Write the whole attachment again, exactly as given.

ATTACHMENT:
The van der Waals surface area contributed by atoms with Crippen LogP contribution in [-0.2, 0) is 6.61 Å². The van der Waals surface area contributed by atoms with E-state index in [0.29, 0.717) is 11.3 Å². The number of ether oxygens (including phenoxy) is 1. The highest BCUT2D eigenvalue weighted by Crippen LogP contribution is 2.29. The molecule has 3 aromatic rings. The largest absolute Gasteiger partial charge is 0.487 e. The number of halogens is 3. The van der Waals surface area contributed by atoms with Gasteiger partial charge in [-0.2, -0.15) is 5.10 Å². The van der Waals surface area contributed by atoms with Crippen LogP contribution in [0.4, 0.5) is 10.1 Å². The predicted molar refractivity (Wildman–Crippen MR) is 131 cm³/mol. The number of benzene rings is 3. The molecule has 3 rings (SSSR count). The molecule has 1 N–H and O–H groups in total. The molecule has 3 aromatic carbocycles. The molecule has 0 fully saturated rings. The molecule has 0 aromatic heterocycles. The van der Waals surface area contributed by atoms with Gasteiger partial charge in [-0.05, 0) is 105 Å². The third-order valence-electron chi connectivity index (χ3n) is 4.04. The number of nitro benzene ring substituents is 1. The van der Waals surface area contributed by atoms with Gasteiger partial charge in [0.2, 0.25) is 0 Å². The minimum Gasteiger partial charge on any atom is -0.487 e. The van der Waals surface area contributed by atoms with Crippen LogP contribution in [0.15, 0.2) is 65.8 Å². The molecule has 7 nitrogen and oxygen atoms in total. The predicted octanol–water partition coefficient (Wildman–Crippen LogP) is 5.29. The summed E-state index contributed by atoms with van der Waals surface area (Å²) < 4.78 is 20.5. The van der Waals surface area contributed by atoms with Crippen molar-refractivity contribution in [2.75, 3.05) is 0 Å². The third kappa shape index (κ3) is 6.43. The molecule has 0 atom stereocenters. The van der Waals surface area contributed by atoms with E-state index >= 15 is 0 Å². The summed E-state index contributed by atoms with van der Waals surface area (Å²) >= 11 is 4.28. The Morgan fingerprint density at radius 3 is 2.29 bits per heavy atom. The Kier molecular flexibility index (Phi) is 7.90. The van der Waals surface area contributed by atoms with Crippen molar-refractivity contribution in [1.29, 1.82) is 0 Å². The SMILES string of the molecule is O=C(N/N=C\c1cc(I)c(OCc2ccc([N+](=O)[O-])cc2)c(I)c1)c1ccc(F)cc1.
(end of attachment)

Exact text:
The van der Waals surface area contributed by atoms with Crippen LogP contribution in [-0.2, 0) is 6.61 Å². The van der Waals surface area contributed by atoms with E-state index in [0.29, 0.717) is 11.3 Å². The number of ether oxygens (including phenoxy) is 1. The highest BCUT2D eigenvalue weighted by Crippen LogP contribution is 2.29. The molecule has 3 aromatic rings. The largest absolute Gasteiger partial charge is 0.487 e. The number of halogens is 3. The van der Waals surface area contributed by atoms with Gasteiger partial charge in [-0.2, -0.15) is 5.10 Å². The van der Waals surface area contributed by atoms with Crippen LogP contribution in [0.4, 0.5) is 10.1 Å². The predicted molar refractivity (Wildman–Crippen MR) is 131 cm³/mol. The number of benzene rings is 3. The molecule has 3 rings (SSSR count). The molecule has 1 N–H and O–H groups in total. The molecule has 3 aromatic carbocycles. The molecule has 0 fully saturated rings. The molecule has 0 aromatic heterocycles. The van der Waals surface area contributed by atoms with Gasteiger partial charge in [-0.05, 0) is 105 Å². The third-order valence-electron chi connectivity index (χ3n) is 4.04. The number of nitro benzene ring substituents is 1. The van der Waals surface area contributed by atoms with Gasteiger partial charge in [0.2, 0.25) is 0 Å². The minimum Gasteiger partial charge on any atom is -0.487 e. The van der Waals surface area contributed by atoms with Crippen LogP contribution in [0.15, 0.2) is 65.8 Å². The molecule has 7 nitrogen and oxygen atoms in total. The predicted octanol–water partition coefficient (Wildman–Crippen LogP) is 5.29. The summed E-state index contributed by atoms with van der Waals surface area (Å²) < 4.78 is 20.5. The van der Waals surface area contributed by atoms with Crippen molar-refractivity contribution in [2.75, 3.05) is 0 Å². The third kappa shape index (κ3) is 6.43. The molecule has 0 atom stereocenters. The van der Waals surface area contributed by atoms with E-state index >= 15 is 0 Å². The summed E-state index contributed by atoms with van der Waals surface area (Å²) >= 11 is 4.28. The Morgan fingerprint density at radius 3 is 2.29 bits per heavy atom. The Kier molecular flexibility index (Phi) is 7.90. The van der Waals surface area contributed by atoms with Crippen molar-refractivity contribution in [1.29, 1.82) is 0 Å². The SMILES string of the molecule is O=C(N/N=C\c1cc(I)c(OCc2ccc([N+](=O)[O-])cc2)c(I)c1)c1ccc(F)cc1.